Eos Rp or R for $400 more

KKCFamilyman

EOS 7D MK II
Mar 17, 2012
509
6
40
Orlando
www.allophotography.com
Hello All,

I am getting the eos RP with 24-105L for $1799 but am enticed to consider the R for $400 more @ $2,199. Even though the R is a better deal I was hoping someone on this forum could shed some light if they have one and are wishing they had the other or if they do not think the R is worth the extra $$ just because it is on sale.

I will be recording indoor band concerts, general family photography, some landscapes. Nothing professional. I Like the RP size but the R does not seem much bigger. Any help is appreciated.
 

CanonFanBoy

EOS 5D SR
Jan 28, 2015
4,522
2,282
Irving, Texas
I went with the R because it has the same sensor as the 5D Mark IV and it just felt better in my hand. I also knew I'd be using heavy glass. The RP has the sensor from the 6D Mark II. I'm sure it is also a good choice for the money. Both are very well priced right now. Especially the R. I paid $2,899 for the R and RF 24-105L you are looking at just 4-5 months ago.
 
Last edited:

koenkooi

EOS 7D MK II
Feb 25, 2015
665
439
I was planning to buy the R, but I decided the RP was 'good enough' for me after renting an RP for a week. The price difference back then worked out to be the 100mm L macro that I've wanted since it was announced. I also bought the EG-E1, I really needed it for heavy lenses like the RF24-105 and 100mm macro + twin flash.

But $400 is a relatively tiny difference, I would be very tempted to get an R. But personally, I'd want the battery grip as well, so it would be $400 + $300 in my case. So I'd use my wife as tie breaker :)
 

Joules

EOS 7D MK II
Jul 16, 2017
567
533
Hamburg, Germany
What camera are you using currently? Would you like to lift shadows a lot?

I think I would tend to the R at this price difference, but I also would try and compare the viewfinders somewhere if I could.
 

KKCFamilyman

EOS 7D MK II
Mar 17, 2012
509
6
40
Orlando
www.allophotography.com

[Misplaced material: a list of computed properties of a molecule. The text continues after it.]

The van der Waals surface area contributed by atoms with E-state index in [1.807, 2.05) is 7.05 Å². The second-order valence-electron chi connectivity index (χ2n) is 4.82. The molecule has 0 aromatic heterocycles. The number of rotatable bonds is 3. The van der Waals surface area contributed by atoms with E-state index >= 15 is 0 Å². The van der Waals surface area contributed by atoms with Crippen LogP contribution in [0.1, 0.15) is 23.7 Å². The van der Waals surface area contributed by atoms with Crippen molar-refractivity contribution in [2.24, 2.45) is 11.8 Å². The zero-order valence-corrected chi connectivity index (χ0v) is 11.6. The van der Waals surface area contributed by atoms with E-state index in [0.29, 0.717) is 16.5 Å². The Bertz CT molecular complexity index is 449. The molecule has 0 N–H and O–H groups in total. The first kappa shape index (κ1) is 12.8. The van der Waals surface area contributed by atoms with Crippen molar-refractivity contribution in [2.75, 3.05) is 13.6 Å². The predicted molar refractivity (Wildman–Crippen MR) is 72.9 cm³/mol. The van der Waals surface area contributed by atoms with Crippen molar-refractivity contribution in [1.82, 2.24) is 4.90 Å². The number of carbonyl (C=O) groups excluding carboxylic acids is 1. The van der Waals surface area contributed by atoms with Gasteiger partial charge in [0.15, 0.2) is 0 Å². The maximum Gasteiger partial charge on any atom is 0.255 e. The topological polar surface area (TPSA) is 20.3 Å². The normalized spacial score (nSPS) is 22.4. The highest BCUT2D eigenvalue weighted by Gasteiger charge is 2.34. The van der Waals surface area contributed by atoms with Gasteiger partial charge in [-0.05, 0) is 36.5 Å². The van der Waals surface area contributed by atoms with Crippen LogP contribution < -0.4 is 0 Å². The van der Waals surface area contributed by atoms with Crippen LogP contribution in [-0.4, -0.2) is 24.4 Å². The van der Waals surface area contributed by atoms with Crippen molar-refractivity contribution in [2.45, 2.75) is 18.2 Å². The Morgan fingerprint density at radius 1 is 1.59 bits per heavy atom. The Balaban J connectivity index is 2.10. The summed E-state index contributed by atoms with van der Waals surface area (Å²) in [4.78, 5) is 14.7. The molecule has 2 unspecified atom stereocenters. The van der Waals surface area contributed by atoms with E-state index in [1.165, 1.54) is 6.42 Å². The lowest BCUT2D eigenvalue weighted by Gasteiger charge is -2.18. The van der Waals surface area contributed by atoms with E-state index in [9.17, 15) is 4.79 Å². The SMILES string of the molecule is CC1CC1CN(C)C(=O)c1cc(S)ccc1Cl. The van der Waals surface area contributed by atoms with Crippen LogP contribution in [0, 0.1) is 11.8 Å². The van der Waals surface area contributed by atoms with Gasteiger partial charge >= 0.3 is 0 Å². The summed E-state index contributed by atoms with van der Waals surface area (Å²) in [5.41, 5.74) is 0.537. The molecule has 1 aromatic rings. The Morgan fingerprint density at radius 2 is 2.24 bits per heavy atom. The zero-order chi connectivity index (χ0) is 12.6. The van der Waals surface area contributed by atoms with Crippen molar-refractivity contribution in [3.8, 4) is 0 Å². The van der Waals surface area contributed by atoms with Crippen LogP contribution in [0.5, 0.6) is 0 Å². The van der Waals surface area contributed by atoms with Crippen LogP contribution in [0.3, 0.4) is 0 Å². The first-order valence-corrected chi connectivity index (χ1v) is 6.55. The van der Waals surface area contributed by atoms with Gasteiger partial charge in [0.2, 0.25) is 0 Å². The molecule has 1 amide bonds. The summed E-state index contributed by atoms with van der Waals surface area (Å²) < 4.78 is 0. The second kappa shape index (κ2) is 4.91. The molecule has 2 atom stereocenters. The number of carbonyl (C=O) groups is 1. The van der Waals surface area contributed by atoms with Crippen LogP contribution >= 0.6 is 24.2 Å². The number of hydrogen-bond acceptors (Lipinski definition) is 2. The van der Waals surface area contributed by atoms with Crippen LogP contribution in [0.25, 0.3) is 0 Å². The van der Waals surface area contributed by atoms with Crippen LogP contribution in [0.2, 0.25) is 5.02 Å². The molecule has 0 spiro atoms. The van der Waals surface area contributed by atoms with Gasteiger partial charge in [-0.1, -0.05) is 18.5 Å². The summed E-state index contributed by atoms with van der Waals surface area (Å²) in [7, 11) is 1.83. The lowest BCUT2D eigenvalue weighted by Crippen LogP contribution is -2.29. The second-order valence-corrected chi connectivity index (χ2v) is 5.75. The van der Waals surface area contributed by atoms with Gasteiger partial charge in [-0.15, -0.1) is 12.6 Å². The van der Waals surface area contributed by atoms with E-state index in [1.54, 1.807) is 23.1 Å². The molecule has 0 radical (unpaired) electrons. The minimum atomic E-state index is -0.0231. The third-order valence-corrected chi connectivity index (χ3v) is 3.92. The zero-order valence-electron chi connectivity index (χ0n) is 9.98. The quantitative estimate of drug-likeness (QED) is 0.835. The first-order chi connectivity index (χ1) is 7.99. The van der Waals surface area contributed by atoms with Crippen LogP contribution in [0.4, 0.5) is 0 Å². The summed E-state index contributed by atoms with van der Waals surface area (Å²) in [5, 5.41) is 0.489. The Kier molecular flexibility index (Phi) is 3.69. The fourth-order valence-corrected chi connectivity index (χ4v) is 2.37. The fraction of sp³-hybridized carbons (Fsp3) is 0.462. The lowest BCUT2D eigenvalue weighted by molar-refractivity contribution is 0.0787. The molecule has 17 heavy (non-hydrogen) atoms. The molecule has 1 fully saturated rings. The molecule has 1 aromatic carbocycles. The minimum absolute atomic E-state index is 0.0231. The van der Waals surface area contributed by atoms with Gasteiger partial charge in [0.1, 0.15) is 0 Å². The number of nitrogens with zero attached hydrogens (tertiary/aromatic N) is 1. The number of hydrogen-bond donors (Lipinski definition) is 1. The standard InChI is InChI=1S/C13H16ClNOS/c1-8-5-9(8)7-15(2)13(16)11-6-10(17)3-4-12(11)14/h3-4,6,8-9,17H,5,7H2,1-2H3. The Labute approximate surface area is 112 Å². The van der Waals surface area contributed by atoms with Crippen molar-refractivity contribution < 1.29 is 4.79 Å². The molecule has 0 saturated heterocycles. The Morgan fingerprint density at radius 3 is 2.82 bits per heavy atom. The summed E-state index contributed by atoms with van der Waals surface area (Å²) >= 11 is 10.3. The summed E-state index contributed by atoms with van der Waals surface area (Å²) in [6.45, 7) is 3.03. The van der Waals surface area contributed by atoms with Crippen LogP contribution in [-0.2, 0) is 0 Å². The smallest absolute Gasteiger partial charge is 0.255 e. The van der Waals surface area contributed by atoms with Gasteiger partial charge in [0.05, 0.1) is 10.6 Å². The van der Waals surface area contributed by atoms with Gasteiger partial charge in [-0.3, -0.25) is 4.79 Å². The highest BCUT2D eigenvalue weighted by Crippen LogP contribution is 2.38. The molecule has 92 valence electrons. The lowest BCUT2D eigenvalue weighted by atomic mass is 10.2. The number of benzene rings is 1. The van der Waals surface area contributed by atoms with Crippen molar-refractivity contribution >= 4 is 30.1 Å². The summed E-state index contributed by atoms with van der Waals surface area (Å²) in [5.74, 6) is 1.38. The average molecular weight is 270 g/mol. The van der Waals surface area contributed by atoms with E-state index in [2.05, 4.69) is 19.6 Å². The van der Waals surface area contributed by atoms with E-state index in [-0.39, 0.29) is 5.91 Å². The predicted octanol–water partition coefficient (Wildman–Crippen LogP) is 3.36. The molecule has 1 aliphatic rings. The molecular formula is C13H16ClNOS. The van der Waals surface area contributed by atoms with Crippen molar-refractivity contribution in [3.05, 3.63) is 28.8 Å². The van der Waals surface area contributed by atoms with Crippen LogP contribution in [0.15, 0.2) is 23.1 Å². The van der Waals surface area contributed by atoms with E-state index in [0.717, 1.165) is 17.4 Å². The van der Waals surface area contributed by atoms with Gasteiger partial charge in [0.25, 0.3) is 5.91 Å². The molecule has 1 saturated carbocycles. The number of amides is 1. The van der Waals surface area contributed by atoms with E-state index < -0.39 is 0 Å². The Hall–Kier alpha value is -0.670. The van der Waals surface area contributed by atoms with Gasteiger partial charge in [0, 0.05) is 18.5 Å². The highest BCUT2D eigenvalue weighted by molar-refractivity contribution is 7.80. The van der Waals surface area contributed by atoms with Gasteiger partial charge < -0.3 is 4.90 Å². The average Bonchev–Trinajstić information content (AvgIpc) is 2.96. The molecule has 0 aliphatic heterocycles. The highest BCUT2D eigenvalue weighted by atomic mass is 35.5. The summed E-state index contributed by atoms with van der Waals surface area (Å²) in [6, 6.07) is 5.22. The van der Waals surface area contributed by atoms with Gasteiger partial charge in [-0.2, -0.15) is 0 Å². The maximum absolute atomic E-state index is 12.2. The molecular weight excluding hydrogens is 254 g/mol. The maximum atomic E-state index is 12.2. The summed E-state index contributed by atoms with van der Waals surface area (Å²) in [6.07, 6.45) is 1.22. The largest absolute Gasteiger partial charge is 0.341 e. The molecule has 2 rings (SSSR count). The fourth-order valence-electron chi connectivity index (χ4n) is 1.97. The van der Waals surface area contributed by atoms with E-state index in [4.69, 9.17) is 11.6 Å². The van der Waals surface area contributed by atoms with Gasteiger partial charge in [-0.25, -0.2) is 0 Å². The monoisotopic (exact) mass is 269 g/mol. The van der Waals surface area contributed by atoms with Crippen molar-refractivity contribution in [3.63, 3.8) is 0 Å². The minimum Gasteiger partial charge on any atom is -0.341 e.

Canon m6 mkii and m50. I do lift shadows sometimes. I have owned the 5d4 when it was released and did give the RP a test drive. I liked the idea of the size of the new mirrorless bodies for FF but ended with the good enough M series. After the Holidays of shooting and the good deals I am thinking of going to the RP as the 24-105 is a lens that will cover most of what I shoot. The images have way more detail no matter how much I tell myself it is minor. It is a lot more. I have not had a chance to look thru the R’s viewfinder but that is a good point.
 

KKCFamilyman

EOS 7D MK II
Mar 17, 2012
509
6
40
Orlando
www.allophotography.com
I was planning to buy the R, but I decided the RP was 'good enough' for me after renting an RP for a week. The price difference back then worked out to be the 100mm L macro that I've wanted since it was announced. I also bought the EG-E1, I really needed it for heavy lenses like the RF24-105 and 100mm macro + twin flash.

But $400 is a relatively tiny difference, I would be very tempted to get an R. But personally, I'd want the battery grip as well, so it would be $400 + $300 in my case. So I'd use my wife as tie breaker :)
I would not need the grips but the extra money saved on the RP would get me the rf 35mm
 

JPAZ

If only I knew what I was doing.....
Sep 8, 2012
936
44
As a long-time 5D* shooter, I tried the R in a store and found it to be really nice but not nice enough to give up my 5Div. When the RP came out, I sold all of my M bodies and EM lenses to get the RP and the RF 24-105 for my secondary body. While the RP has some limitations (FPS, single card, battery life), I quickly grew to like the histogram in the EVF, the significant increase in focus points, the smaller size and weight and the very reasonable IQ from this mirrorless FF camera. This camera with 4 batteries and the RF lens were all I took on a recent 1 week trip. The compactness of the rig was very welcomed. In fact, the RP is now my "go-to" most of the time.

Do I regret not getting the R? Not really. I could probably program the control bar for some useful functions and could get used to the mode button rather than dials but I am not making a move yet. May be when there is a dual slot faster R body, I'll sell the 5Div and go 100% mirrorless........

My opinion is that the RP is a very nice body. The choice was easier when the prices were further apart. I agree with others. Get an RP and use the savings to get something to go with it.
 

KKCFamilyman

EOS 7D MK II
Mar 17, 2012
509
6
40
Orlando
www.allophotography.com